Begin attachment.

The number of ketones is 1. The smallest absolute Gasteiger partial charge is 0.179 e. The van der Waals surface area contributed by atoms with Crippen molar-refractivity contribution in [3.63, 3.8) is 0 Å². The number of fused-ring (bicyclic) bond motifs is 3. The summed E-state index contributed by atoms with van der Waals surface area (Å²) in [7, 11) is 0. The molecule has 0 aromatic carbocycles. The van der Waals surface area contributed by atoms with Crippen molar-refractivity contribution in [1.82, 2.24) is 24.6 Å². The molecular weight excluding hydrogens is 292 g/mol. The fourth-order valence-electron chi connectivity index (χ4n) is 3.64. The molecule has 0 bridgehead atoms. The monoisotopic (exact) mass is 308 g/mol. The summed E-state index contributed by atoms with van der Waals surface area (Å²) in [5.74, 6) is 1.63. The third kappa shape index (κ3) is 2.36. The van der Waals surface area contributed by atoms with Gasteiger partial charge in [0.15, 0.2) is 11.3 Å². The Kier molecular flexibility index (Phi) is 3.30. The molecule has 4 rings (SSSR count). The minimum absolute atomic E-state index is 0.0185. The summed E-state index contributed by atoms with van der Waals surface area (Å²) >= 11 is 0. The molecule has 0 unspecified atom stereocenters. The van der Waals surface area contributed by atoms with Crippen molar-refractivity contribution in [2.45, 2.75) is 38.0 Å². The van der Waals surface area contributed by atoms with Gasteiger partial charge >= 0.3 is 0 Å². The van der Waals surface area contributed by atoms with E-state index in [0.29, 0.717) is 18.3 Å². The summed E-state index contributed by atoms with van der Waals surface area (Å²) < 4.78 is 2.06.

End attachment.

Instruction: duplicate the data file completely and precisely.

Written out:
The number of ketones is 1. The smallest absolute Gasteiger partial charge is 0.179 e. The van der Waals surface area contributed by atoms with Crippen molar-refractivity contribution in [3.63, 3.8) is 0 Å². The number of fused-ring (bicyclic) bond motifs is 3. The summed E-state index contributed by atoms with van der Waals surface area (Å²) in [7, 11) is 0. The molecule has 0 aromatic carbocycles. The van der Waals surface area contributed by atoms with Crippen molar-refractivity contribution in [1.82, 2.24) is 24.6 Å². The molecular weight excluding hydrogens is 292 g/mol. The fourth-order valence-electron chi connectivity index (χ4n) is 3.64. The molecule has 0 bridgehead atoms. The monoisotopic (exact) mass is 308 g/mol. The summed E-state index contributed by atoms with van der Waals surface area (Å²) in [5.74, 6) is 1.63. The third kappa shape index (κ3) is 2.36. The van der Waals surface area contributed by atoms with Gasteiger partial charge in [0.15, 0.2) is 11.3 Å². The Kier molecular flexibility index (Phi) is 3.30. The molecule has 4 rings (SSSR count). The minimum absolute atomic E-state index is 0.0185. The summed E-state index contributed by atoms with van der Waals surface area (Å²) >= 11 is 0. The molecule has 0 unspecified atom stereocenters. The van der Waals surface area contributed by atoms with Crippen molar-refractivity contribution in [2.45, 2.75) is 38.0 Å². The van der Waals surface area contributed by atoms with Gasteiger partial charge >= 0.3 is 0 Å². The van der Waals surface area contributed by atoms with E-state index in [0.29, 0.717) is 18.3 Å². The summed E-state index contributed by atoms with van der Waals surface area (Å²) < 4.78 is 2.06.